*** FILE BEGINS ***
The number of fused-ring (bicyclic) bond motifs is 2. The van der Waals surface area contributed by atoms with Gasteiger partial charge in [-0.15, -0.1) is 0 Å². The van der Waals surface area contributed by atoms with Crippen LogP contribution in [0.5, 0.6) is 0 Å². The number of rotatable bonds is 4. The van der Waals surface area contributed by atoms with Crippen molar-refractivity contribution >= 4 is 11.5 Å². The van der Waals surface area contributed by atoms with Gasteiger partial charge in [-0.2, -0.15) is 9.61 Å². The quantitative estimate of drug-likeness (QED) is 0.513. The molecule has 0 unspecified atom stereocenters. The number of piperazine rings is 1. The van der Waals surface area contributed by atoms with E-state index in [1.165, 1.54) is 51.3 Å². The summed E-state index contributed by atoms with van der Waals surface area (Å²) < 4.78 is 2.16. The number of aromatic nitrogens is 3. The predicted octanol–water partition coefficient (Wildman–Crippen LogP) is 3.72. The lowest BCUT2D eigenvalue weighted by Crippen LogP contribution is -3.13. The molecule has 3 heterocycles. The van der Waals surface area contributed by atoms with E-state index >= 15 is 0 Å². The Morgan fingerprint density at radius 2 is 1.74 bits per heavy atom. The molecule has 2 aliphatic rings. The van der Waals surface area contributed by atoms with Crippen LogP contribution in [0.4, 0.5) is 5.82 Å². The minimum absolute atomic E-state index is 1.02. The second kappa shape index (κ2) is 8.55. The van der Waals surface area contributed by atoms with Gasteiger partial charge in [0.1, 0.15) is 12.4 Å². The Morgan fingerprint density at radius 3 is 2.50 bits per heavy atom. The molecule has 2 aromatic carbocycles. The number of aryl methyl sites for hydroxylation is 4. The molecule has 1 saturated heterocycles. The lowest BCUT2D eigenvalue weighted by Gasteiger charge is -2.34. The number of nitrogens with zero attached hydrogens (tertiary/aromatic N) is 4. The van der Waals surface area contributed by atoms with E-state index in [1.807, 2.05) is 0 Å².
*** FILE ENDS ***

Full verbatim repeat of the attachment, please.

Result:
The number of fused-ring (bicyclic) bond motifs is 2. The van der Waals surface area contributed by atoms with Gasteiger partial charge in [-0.15, -0.1) is 0 Å². The van der Waals surface area contributed by atoms with Crippen LogP contribution in [0.5, 0.6) is 0 Å². The number of rotatable bonds is 4. The van der Waals surface area contributed by atoms with Crippen molar-refractivity contribution >= 4 is 11.5 Å². The van der Waals surface area contributed by atoms with Gasteiger partial charge in [-0.2, -0.15) is 9.61 Å². The quantitative estimate of drug-likeness (QED) is 0.513. The molecule has 0 unspecified atom stereocenters. The number of piperazine rings is 1. The van der Waals surface area contributed by atoms with E-state index in [1.165, 1.54) is 51.3 Å². The summed E-state index contributed by atoms with van der Waals surface area (Å²) < 4.78 is 2.16. The number of aromatic nitrogens is 3. The predicted octanol–water partition coefficient (Wildman–Crippen LogP) is 3.72. The lowest BCUT2D eigenvalue weighted by Crippen LogP contribution is -3.13. The molecule has 3 heterocycles. The van der Waals surface area contributed by atoms with E-state index >= 15 is 0 Å². The Morgan fingerprint density at radius 2 is 1.74 bits per heavy atom. The molecule has 2 aliphatic rings. The van der Waals surface area contributed by atoms with Crippen LogP contribution in [0.4, 0.5) is 5.82 Å². The minimum absolute atomic E-state index is 1.02. The second kappa shape index (κ2) is 8.55. The van der Waals surface area contributed by atoms with Gasteiger partial charge in [0.1, 0.15) is 12.4 Å². The Morgan fingerprint density at radius 3 is 2.50 bits per heavy atom. The molecule has 2 aromatic carbocycles. The number of aryl methyl sites for hydroxylation is 4. The molecule has 1 saturated heterocycles. The lowest BCUT2D eigenvalue weighted by Gasteiger charge is -2.34. The number of nitrogens with zero attached hydrogens (tertiary/aromatic N) is 4. The van der Waals surface area contributed by atoms with E-state index in [1.807, 2.05) is 0 Å².